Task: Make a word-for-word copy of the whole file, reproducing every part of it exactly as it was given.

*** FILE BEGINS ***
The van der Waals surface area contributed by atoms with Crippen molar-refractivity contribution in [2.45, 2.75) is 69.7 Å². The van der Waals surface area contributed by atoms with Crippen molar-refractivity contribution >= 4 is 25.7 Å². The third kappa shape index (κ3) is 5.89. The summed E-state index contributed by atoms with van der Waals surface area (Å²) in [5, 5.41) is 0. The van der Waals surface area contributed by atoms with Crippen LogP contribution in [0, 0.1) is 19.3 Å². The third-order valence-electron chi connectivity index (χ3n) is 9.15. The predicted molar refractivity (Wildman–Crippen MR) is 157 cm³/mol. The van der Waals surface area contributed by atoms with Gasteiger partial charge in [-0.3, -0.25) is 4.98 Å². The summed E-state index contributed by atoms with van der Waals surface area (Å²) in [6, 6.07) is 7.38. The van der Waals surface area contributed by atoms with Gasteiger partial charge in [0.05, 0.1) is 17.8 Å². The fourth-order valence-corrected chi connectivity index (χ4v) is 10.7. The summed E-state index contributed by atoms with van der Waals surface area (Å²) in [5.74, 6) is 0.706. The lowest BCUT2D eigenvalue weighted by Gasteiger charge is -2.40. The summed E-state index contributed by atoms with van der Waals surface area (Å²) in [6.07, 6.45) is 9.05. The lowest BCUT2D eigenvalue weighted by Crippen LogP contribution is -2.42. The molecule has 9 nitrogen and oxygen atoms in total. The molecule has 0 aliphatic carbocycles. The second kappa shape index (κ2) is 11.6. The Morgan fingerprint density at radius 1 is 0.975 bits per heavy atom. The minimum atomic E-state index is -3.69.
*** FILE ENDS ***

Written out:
The van der Waals surface area contributed by atoms with Crippen molar-refractivity contribution in [2.45, 2.75) is 69.7 Å². The van der Waals surface area contributed by atoms with Crippen molar-refractivity contribution >= 4 is 25.7 Å². The third kappa shape index (κ3) is 5.89. The summed E-state index contributed by atoms with van der Waals surface area (Å²) in [5, 5.41) is 0. The van der Waals surface area contributed by atoms with Crippen LogP contribution in [0, 0.1) is 19.3 Å². The third-order valence-electron chi connectivity index (χ3n) is 9.15. The predicted molar refractivity (Wildman–Crippen MR) is 157 cm³/mol. The van der Waals surface area contributed by atoms with Gasteiger partial charge in [-0.3, -0.25) is 4.98 Å². The summed E-state index contributed by atoms with van der Waals surface area (Å²) in [6, 6.07) is 7.38. The van der Waals surface area contributed by atoms with Gasteiger partial charge in [0.05, 0.1) is 17.8 Å². The fourth-order valence-corrected chi connectivity index (χ4v) is 10.7. The summed E-state index contributed by atoms with van der Waals surface area (Å²) in [5.74, 6) is 0.706. The lowest BCUT2D eigenvalue weighted by Gasteiger charge is -2.40. The summed E-state index contributed by atoms with van der Waals surface area (Å²) in [6.07, 6.45) is 9.05. The lowest BCUT2D eigenvalue weighted by Crippen LogP contribution is -2.42. The molecule has 9 nitrogen and oxygen atoms in total. The molecule has 0 aliphatic carbocycles. The second kappa shape index (κ2) is 11.6. The Morgan fingerprint density at radius 1 is 0.975 bits per heavy atom. The minimum atomic E-state index is -3.69.